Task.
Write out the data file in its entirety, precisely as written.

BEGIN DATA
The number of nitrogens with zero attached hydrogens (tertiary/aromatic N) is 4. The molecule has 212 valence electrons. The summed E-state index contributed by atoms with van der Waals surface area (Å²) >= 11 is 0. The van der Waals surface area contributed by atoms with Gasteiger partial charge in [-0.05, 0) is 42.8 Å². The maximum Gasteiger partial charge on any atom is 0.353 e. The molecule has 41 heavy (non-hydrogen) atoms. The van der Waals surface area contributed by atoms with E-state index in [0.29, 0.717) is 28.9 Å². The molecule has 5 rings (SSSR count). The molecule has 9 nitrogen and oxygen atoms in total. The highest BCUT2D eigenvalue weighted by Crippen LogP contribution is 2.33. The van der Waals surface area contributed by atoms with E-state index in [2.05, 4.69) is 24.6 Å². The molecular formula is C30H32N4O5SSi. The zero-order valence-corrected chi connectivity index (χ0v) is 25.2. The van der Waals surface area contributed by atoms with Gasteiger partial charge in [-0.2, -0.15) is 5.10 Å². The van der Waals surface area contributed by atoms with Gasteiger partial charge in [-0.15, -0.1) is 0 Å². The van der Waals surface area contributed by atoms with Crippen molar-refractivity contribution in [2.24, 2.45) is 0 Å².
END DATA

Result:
The number of nitrogens with zero attached hydrogens (tertiary/aromatic N) is 4. The molecule has 212 valence electrons. The summed E-state index contributed by atoms with van der Waals surface area (Å²) >= 11 is 0. The van der Waals surface area contributed by atoms with Gasteiger partial charge in [-0.05, 0) is 42.8 Å². The maximum Gasteiger partial charge on any atom is 0.353 e. The molecule has 41 heavy (non-hydrogen) atoms. The van der Waals surface area contributed by atoms with E-state index in [0.29, 0.717) is 28.9 Å². The molecule has 5 rings (SSSR count). The molecule has 9 nitrogen and oxygen atoms in total. The highest BCUT2D eigenvalue weighted by Crippen LogP contribution is 2.33. The van der Waals surface area contributed by atoms with E-state index in [2.05, 4.69) is 24.6 Å². The molecular formula is C30H32N4O5SSi. The zero-order valence-corrected chi connectivity index (χ0v) is 25.2. The van der Waals surface area contributed by atoms with Gasteiger partial charge in [-0.2, -0.15) is 5.10 Å². The van der Waals surface area contributed by atoms with Gasteiger partial charge in [-0.15, -0.1) is 0 Å². The van der Waals surface area contributed by atoms with Crippen molar-refractivity contribution in [2.24, 2.45) is 0 Å².